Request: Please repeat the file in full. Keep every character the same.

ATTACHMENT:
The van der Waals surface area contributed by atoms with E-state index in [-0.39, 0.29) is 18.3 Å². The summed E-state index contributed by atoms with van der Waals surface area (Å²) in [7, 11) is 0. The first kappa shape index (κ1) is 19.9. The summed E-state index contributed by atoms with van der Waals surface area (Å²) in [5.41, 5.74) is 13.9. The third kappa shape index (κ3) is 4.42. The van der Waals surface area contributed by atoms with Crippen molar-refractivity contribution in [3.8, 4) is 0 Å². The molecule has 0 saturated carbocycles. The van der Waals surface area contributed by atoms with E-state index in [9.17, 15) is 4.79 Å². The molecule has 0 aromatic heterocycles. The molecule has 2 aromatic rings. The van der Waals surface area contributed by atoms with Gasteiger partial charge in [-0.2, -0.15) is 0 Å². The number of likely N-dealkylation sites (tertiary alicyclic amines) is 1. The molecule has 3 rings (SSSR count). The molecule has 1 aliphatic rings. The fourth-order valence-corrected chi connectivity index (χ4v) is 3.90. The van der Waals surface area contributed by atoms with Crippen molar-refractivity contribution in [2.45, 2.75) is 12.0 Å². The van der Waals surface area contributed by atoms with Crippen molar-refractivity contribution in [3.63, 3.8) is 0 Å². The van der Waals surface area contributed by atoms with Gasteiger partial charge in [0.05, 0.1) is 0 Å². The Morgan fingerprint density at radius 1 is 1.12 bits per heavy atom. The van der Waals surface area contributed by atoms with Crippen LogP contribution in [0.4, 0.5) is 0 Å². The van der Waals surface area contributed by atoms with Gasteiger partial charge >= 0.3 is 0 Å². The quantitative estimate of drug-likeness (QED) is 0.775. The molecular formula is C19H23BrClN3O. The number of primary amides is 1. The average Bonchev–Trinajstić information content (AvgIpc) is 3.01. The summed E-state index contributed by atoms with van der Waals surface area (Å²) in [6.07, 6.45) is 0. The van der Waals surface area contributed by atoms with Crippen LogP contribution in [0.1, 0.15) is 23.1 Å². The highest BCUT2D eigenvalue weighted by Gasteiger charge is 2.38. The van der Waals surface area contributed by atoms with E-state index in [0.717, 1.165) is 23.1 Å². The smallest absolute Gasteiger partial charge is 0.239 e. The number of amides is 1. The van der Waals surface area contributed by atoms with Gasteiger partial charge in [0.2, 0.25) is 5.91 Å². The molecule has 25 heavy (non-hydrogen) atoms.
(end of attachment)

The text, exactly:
The van der Waals surface area contributed by atoms with E-state index in [-0.39, 0.29) is 18.3 Å². The summed E-state index contributed by atoms with van der Waals surface area (Å²) in [7, 11) is 0. The first kappa shape index (κ1) is 19.9. The summed E-state index contributed by atoms with van der Waals surface area (Å²) in [5.41, 5.74) is 13.9. The third kappa shape index (κ3) is 4.42. The van der Waals surface area contributed by atoms with Crippen molar-refractivity contribution in [3.8, 4) is 0 Å². The molecule has 0 saturated carbocycles. The van der Waals surface area contributed by atoms with E-state index in [9.17, 15) is 4.79 Å². The molecule has 0 aromatic heterocycles. The molecule has 2 aromatic rings. The van der Waals surface area contributed by atoms with Gasteiger partial charge in [-0.2, -0.15) is 0 Å². The number of likely N-dealkylation sites (tertiary alicyclic amines) is 1. The molecule has 3 rings (SSSR count). The molecule has 1 aliphatic rings. The fourth-order valence-corrected chi connectivity index (χ4v) is 3.90. The van der Waals surface area contributed by atoms with Crippen molar-refractivity contribution in [2.45, 2.75) is 12.0 Å². The van der Waals surface area contributed by atoms with Crippen molar-refractivity contribution in [3.63, 3.8) is 0 Å². The van der Waals surface area contributed by atoms with Gasteiger partial charge in [0.05, 0.1) is 0 Å². The Morgan fingerprint density at radius 1 is 1.12 bits per heavy atom. The van der Waals surface area contributed by atoms with Crippen LogP contribution in [0.4, 0.5) is 0 Å². The van der Waals surface area contributed by atoms with Gasteiger partial charge >= 0.3 is 0 Å². The quantitative estimate of drug-likeness (QED) is 0.775. The molecular formula is C19H23BrClN3O. The number of primary amides is 1. The average Bonchev–Trinajstić information content (AvgIpc) is 3.01. The summed E-state index contributed by atoms with van der Waals surface area (Å²) in [6.07, 6.45) is 0. The van der Waals surface area contributed by atoms with Crippen LogP contribution in [0.1, 0.15) is 23.1 Å². The highest BCUT2D eigenvalue weighted by Gasteiger charge is 2.38. The van der Waals surface area contributed by atoms with E-state index in [0.717, 1.165) is 23.1 Å². The smallest absolute Gasteiger partial charge is 0.239 e. The number of amides is 1. The van der Waals surface area contributed by atoms with Gasteiger partial charge in [0.2, 0.25) is 5.91 Å². The molecule has 25 heavy (non-hydrogen) atoms.